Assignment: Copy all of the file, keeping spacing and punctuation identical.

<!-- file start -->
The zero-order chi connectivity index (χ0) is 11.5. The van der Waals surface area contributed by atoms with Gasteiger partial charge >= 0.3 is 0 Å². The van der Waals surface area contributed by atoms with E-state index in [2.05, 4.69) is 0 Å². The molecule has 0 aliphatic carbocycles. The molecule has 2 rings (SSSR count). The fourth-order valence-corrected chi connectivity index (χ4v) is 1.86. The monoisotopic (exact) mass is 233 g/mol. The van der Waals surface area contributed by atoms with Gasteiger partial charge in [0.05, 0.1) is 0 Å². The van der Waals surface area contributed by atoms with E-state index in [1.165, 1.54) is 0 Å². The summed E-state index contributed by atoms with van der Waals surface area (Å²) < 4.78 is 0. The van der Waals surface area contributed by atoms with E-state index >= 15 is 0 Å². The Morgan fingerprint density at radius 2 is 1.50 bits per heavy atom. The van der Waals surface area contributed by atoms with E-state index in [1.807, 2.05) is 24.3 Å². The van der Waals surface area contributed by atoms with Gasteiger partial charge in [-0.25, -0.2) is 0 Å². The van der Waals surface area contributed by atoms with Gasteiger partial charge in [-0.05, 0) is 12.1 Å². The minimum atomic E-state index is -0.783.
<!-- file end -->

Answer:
The zero-order chi connectivity index (χ0) is 11.5. The van der Waals surface area contributed by atoms with Gasteiger partial charge >= 0.3 is 0 Å². The van der Waals surface area contributed by atoms with E-state index in [2.05, 4.69) is 0 Å². The molecule has 0 aliphatic carbocycles. The molecule has 2 rings (SSSR count). The fourth-order valence-corrected chi connectivity index (χ4v) is 1.86. The monoisotopic (exact) mass is 233 g/mol. The van der Waals surface area contributed by atoms with Gasteiger partial charge in [0.05, 0.1) is 0 Å². The van der Waals surface area contributed by atoms with E-state index in [1.165, 1.54) is 0 Å². The summed E-state index contributed by atoms with van der Waals surface area (Å²) < 4.78 is 0. The van der Waals surface area contributed by atoms with E-state index >= 15 is 0 Å². The Morgan fingerprint density at radius 2 is 1.50 bits per heavy atom. The van der Waals surface area contributed by atoms with E-state index in [1.807, 2.05) is 24.3 Å². The van der Waals surface area contributed by atoms with Gasteiger partial charge in [-0.25, -0.2) is 0 Å². The van der Waals surface area contributed by atoms with Gasteiger partial charge in [-0.05, 0) is 12.1 Å². The minimum atomic E-state index is -0.783.